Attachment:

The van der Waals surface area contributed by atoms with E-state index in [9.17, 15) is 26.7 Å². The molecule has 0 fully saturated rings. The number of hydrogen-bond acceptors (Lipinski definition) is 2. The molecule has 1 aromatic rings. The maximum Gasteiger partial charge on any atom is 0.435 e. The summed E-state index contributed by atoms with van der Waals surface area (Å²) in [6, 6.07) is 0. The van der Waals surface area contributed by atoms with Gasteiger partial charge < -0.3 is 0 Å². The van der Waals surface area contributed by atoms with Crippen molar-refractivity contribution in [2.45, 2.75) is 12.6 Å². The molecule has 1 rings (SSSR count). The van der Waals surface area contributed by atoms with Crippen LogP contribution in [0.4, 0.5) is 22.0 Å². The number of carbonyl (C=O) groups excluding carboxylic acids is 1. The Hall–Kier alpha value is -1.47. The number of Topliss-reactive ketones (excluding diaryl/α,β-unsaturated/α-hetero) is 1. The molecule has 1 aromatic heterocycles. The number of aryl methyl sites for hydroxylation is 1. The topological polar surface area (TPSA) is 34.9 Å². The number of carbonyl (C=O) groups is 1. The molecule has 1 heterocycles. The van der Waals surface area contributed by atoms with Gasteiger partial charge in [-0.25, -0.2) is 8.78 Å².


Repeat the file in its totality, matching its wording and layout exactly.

The van der Waals surface area contributed by atoms with E-state index in [9.17, 15) is 26.7 Å². The molecule has 0 fully saturated rings. The number of hydrogen-bond acceptors (Lipinski definition) is 2. The molecule has 1 aromatic rings. The maximum Gasteiger partial charge on any atom is 0.435 e. The summed E-state index contributed by atoms with van der Waals surface area (Å²) in [6, 6.07) is 0. The van der Waals surface area contributed by atoms with Gasteiger partial charge < -0.3 is 0 Å². The van der Waals surface area contributed by atoms with Crippen molar-refractivity contribution in [2.45, 2.75) is 12.6 Å². The molecule has 1 rings (SSSR count). The van der Waals surface area contributed by atoms with Crippen LogP contribution in [0.4, 0.5) is 22.0 Å². The number of carbonyl (C=O) groups excluding carboxylic acids is 1. The Hall–Kier alpha value is -1.47. The number of Topliss-reactive ketones (excluding diaryl/α,β-unsaturated/α-hetero) is 1. The molecule has 1 aromatic heterocycles. The number of aryl methyl sites for hydroxylation is 1. The topological polar surface area (TPSA) is 34.9 Å². The number of carbonyl (C=O) groups is 1. The molecule has 1 heterocycles. The van der Waals surface area contributed by atoms with Gasteiger partial charge in [-0.25, -0.2) is 8.78 Å².